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Official Magazine of the Denver Bar Association

Book Review: Courses

 

 

Pilkerton_cover1Tertullian asked what Athens has to do with Jerusalem, and, in a similar vein, “Courses” asks what public policy has to do with gourmet cooking. Under Christopher Pilkerton’s creative analysis, the two have more in common than just sausage making. In this short, fictional book, the late Senator William Fulbright and master chef James Beard trade notes over an extended dinner in a small Washington, D.C. French restaurant. The outcome is an interesting, engaging read that sheds light on both fine dining and fine legal reasoning. Pilkerton has not created a case book or a pure novel, but an educational story that helps the reader learn how to take a good idea and turn it into actual policy.

The author has the experience to write on both the law and fine foods. Pilkerton is a former adjunct professor at The Catholic University of America Columbus School of Law, where he taught courses in public policy (including one taken by this author). In that position, he helped students bring public policy projects to fruition from the initial idea through enactment.

Coupled with his wife’s success as a chef in Washington, D.C. and New York City, Pilkerton has first-hand knowledge on how both good food and good policy are cooked up, and shares it in “Courses.”

The book’s chapters align with different courses of a French dinner. Over each course, Fulbright and Beard trade notes on their respective careers and areas of practice. While Fulbright learns how best to appreciate the works of art put before him, Beard learns the hard work that comes with turning ideas into law. From the opening rustic bread to the closing dessert, Pilkerton develops a theory of fine dining and of public policy. In the process, he also provides practical guidance about how to achieve success in enacting public policy. In this sense it is neither a straight novel nor a case book.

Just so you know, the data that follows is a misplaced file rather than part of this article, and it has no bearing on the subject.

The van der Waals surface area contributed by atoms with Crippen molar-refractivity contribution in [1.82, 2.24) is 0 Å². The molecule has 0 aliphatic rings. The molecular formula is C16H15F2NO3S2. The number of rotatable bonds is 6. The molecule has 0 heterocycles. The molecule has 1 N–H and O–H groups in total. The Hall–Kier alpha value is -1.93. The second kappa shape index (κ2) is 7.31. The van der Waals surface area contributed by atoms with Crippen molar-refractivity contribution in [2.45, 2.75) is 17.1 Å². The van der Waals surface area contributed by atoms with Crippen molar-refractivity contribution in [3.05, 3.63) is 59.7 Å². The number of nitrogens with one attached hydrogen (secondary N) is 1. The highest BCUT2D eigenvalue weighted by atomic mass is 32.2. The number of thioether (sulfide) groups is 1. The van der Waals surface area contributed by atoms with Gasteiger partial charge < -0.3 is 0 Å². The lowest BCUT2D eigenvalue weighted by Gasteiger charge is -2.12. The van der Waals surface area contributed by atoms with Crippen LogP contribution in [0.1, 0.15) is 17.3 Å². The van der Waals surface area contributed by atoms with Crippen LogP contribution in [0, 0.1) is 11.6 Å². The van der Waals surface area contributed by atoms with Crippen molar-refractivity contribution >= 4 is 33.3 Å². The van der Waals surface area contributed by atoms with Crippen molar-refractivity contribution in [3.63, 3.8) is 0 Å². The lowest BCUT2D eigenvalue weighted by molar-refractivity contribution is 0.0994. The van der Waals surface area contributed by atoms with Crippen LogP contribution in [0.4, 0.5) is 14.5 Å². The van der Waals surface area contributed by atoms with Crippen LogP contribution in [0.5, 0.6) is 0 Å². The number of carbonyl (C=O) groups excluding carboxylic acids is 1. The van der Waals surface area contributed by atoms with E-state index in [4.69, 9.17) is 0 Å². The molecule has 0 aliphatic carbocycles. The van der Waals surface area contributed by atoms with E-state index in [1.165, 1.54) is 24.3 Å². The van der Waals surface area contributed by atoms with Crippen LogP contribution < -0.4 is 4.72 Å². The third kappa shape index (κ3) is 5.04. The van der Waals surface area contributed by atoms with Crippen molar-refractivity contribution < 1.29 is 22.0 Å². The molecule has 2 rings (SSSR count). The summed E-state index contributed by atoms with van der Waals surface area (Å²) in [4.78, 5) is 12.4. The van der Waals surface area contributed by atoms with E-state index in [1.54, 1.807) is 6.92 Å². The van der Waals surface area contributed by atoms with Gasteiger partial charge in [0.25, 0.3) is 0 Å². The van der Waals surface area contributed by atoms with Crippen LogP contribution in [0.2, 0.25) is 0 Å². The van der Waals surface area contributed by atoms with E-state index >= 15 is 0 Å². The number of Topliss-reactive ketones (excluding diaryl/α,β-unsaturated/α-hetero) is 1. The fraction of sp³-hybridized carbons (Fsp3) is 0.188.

Although every lawyer should understand the law-making process, not every lawyer will have an opportunity or interest in engaging that process to craft policy. For those who do, as well as for the layperson seeking an introduction to the process, “Courses” is worth the quick read. Pilkerton’s Fulbright is an old friend providing wise counsel from his years of experience, and his Beard is the Everyman attempting to engage the policy-making process for the first time. The simply put lessons learned are quickly picked up and can be applied to a personal or professional policy project.

In addition to the engaging dialogue between Fulbright and Beard, Pilkerton has included a recipe for each course built around the food enjoyed by the interlocutors. Although this author has not had the opportunity to try the recipes, given the input from Pilkerton’s James Beard-nominated wife they are undoubtedly sound.

 

By Stephen A. Braunlich, a U.S. Air Force Judge Advocate deployed with Combined Joint Interagency Task Force 435, where he serves as the Command Judge Advocate for Task Force Parwan—sabraunlich@gmail.com. The views expressed are his own and are not endorsed by the U.S. Air Force or the Department of Defense.

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